Automation Déjà Vu—Again!


A decade's worth of test automation history reveals that not much has changed. Experts still dwell on how much to automate and how to estimate different types of ROIs. Test automation's growth is stunted because it's not revered as a discipline different from manual software testing. In this column, Dion Johnson urges us to correct the situation so that test automation can develop into a more lucrative opportunity.

1997: Cem Kaner's "Improving the Maintainability of Automated Test Suites" white paper:

"When GUI-level regression automation is developed in Release N of the software, most of the benefits are realized during the testing and development of Release N+1."

1999: Bret Pettichord's "Seven Steps to Test Automation Success" white paper:

"We need to run test automation projects just as we do our other software development projects."

1999: Mark Fewster and Dorothy Graham's Software Test Automation book:

"If no thought is given to maintenance when tests are automated, updating an entire automated test suite can cost as much, if not more, than the cost of performing all the tests manually."

2001: Dion Johnson's Designing an Automated Web Test Environment white paper:

"With many, getting an automation tool is like a kid getting a new toy—they jump right in and start playing. And the resulting test suite, much like a child's new toy, just doesn't last."

2008: An unnamed test lead's automation request:

"I know that the application is still changing, but do you think you can start now and automate most of the tests so that they may be used during the acceptance testing in two days?"

Are you kidding me!? More than ten years have passed and we are still at a point where this type of request can be made with a straight face? Why has the industry as a whole not outgrown this? Why do we continue to ask the same questions that we largely asked over a decade ago? For its part, the IT industry and many of us within it have worked to raise the level of automation discourse through the introduction of new techniques, training, and publications. Somehow, this still seems not to have translated to the broader segment of the industry's population.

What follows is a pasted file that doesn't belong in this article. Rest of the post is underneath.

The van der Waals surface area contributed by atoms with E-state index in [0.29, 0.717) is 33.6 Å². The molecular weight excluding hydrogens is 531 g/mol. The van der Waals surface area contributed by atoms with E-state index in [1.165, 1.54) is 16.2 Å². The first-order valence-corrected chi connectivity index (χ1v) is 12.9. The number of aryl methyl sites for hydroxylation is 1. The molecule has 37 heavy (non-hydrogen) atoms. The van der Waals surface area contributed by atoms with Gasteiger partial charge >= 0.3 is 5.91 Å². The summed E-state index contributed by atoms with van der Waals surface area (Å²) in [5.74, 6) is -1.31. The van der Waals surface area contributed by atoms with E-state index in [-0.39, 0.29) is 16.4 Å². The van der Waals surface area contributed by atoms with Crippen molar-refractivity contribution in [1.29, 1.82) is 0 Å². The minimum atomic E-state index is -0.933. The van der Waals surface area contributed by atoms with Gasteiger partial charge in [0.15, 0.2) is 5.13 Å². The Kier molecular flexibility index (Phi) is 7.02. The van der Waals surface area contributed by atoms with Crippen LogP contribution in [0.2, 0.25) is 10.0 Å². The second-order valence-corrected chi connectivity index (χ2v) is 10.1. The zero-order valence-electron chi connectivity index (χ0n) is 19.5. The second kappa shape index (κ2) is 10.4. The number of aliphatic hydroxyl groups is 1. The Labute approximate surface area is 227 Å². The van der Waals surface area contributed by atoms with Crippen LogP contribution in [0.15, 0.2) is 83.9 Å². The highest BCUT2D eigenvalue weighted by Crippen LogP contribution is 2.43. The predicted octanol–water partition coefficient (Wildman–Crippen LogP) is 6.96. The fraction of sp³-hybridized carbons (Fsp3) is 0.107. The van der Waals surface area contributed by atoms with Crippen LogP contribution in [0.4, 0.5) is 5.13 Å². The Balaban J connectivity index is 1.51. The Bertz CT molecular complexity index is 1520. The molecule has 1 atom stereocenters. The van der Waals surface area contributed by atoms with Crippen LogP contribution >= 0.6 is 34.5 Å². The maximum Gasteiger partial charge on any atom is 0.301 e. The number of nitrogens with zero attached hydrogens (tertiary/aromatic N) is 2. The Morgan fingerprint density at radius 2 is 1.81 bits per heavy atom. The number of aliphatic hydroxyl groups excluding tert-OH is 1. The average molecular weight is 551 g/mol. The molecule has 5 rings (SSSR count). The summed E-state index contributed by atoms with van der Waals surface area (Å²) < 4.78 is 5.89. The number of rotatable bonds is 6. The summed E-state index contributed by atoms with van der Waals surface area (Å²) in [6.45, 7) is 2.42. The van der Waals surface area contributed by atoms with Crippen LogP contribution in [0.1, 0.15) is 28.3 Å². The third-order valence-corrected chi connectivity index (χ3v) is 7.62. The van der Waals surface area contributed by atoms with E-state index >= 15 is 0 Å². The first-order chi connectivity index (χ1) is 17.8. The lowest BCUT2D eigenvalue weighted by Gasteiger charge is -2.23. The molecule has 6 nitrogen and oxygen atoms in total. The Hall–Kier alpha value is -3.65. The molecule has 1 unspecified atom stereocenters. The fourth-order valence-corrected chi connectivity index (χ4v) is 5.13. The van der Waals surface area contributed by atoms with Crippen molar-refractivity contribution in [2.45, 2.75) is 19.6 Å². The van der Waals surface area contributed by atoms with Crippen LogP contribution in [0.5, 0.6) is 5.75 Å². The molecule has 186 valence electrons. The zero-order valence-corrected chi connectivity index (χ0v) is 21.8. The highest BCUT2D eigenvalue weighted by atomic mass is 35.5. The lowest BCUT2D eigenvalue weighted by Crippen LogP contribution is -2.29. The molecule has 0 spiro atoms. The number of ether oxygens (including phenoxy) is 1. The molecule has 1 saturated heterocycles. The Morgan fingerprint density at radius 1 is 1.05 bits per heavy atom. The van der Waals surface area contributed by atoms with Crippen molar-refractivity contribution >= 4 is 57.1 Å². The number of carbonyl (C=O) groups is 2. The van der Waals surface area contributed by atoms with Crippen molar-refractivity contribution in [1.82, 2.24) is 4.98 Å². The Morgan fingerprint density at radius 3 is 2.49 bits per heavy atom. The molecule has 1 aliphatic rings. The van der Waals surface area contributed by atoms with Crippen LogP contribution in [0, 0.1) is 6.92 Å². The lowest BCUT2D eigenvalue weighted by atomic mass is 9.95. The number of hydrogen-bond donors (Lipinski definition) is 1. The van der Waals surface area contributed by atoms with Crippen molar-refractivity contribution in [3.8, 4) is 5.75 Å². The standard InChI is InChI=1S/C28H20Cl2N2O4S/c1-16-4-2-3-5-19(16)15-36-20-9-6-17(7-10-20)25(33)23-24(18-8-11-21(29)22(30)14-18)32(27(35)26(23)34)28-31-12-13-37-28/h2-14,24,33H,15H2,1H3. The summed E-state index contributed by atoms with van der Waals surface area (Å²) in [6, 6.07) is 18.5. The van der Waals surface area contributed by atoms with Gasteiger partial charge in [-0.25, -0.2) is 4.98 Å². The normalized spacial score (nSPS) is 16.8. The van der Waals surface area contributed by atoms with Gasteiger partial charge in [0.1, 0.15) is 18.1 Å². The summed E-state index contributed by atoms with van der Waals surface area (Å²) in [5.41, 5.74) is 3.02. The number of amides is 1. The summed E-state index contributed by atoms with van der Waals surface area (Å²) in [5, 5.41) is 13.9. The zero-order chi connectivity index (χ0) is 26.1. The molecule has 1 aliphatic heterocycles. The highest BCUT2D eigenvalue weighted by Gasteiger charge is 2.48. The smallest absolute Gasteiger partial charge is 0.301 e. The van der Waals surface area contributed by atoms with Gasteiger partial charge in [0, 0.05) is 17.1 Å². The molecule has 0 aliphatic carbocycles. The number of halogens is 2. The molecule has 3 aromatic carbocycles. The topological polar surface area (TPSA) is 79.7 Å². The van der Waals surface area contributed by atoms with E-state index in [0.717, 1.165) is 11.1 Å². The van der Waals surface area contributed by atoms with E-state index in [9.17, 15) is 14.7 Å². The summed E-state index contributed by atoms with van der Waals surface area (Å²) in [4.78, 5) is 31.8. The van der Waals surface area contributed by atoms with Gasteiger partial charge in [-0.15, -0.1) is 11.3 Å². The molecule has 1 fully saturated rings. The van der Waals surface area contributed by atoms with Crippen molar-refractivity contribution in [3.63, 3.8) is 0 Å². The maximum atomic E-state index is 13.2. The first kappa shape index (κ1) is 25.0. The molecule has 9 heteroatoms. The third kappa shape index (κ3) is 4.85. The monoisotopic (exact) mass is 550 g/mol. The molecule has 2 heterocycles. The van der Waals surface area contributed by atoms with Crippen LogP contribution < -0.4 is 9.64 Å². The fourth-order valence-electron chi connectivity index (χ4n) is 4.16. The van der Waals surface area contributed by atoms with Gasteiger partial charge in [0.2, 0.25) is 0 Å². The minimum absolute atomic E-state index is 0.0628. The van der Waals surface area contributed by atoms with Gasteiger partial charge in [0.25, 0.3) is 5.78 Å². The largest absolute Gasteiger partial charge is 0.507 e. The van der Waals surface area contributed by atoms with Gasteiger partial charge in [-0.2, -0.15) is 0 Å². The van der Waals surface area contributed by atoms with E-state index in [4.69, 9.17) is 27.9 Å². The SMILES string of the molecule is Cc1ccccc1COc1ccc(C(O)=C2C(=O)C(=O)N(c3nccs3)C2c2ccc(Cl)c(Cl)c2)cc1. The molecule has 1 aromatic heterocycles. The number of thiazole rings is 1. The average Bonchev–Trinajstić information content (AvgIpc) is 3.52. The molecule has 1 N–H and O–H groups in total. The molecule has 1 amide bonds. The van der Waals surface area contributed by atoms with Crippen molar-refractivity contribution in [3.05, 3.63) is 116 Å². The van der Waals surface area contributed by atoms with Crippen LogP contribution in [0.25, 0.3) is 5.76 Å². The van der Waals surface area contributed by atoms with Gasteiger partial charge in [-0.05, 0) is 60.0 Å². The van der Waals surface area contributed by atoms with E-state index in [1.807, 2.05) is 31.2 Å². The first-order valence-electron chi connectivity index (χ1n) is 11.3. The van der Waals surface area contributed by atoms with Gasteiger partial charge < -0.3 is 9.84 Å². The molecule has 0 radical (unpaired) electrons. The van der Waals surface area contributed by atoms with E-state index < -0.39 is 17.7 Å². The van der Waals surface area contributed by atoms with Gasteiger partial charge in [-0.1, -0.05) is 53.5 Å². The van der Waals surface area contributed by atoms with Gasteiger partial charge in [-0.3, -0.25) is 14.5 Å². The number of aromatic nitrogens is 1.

We are still preoccupied with questions such as:

  • Is record and playback an effective automation approach?
  • Is 100 percent automation possible?
  • How do I calculate return on investment (ROI)?
  • How early can test automation begin?
  • Can test automation replace manual testing?

Don't get me wrong; there's nothing wrong with asking these and other questions, particularly if you are new to IT, software testing, or even test automation. The problem, however, comes when these questions linger, seriously delaying the effective implementation of test automation and, even worse, leading many down the wrong path with regards to test automation. In addition, the over-preoccupation with these questions that have been asked over and over again for more than ten years—despite the fact that some relatively widely accepted answers are available—is one of the major symptoms of test automation's stunted growth. This stunted growth is also evident both in the fact that shelfware remains prevalent and in the missed opportunity to address more pressing concerns. Over the years, we have failed to come up with comprehensive solutions to several important automation issues, such as:

  • Detailed calculations for framework selection
  • Detailed Calculations for Automated Test Development and Maintenance Times
  • Making Risk-based (Quality-based) ROI Calculations More Acceptable
  • Moving to a Fourth Generation Automation Framework
  • Devising a Good Answer for an Acceptable Percentage of Tests that are Automated

Detailed Calculations for Framework Selection
Below is a formula that I often use to help define the level of complexity an automated test framework should have:

= AN + VN + BN + TN + CN
+ EN + Ti + P + R

  • AF = Automation Framework Definition
  • AN = Number of applications expected to be tested by your organization
  • VN = Number of versions/releases that each application is expected to have
  • BN = Number of builds/nature of application changes that each application build is expected to have
  • TN = Number of tests that you're expecting to automate for each application
  • CN = Number of configurations that an application may have to test
  • EN = Number of environments in which tests will be executed
  • Ti = Time period over which the tests will need to be maintained
  • P = Organizational process maturity
  • R = Resource technical level